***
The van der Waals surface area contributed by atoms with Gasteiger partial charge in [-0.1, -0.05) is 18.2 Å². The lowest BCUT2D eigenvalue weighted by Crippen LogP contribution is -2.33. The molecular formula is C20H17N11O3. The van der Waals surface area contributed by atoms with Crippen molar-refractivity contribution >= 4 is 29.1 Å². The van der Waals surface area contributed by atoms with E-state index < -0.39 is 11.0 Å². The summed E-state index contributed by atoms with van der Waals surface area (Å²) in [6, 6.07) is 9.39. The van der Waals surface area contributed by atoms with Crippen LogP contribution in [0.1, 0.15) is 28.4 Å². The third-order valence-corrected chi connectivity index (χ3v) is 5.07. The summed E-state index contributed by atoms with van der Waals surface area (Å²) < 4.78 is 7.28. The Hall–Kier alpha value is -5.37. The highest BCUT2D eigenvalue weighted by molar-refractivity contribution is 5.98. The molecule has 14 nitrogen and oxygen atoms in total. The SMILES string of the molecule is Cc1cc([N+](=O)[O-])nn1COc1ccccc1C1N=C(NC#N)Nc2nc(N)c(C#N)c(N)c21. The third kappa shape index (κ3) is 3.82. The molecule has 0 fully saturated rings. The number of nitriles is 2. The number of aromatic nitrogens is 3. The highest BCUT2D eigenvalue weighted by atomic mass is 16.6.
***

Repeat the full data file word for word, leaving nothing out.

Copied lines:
The van der Waals surface area contributed by atoms with Gasteiger partial charge in [-0.1, -0.05) is 18.2 Å². The lowest BCUT2D eigenvalue weighted by Crippen LogP contribution is -2.33. The molecular formula is C20H17N11O3. The van der Waals surface area contributed by atoms with Crippen molar-refractivity contribution >= 4 is 29.1 Å². The van der Waals surface area contributed by atoms with E-state index < -0.39 is 11.0 Å². The summed E-state index contributed by atoms with van der Waals surface area (Å²) in [6, 6.07) is 9.39. The van der Waals surface area contributed by atoms with Crippen LogP contribution in [0.1, 0.15) is 28.4 Å². The third-order valence-corrected chi connectivity index (χ3v) is 5.07. The summed E-state index contributed by atoms with van der Waals surface area (Å²) < 4.78 is 7.28. The Hall–Kier alpha value is -5.37. The highest BCUT2D eigenvalue weighted by molar-refractivity contribution is 5.98. The molecule has 14 nitrogen and oxygen atoms in total. The SMILES string of the molecule is Cc1cc([N+](=O)[O-])nn1COc1ccccc1C1N=C(NC#N)Nc2nc(N)c(C#N)c(N)c21. The third kappa shape index (κ3) is 3.82. The molecule has 0 fully saturated rings. The number of nitriles is 2. The number of aromatic nitrogens is 3. The highest BCUT2D eigenvalue weighted by atomic mass is 16.6.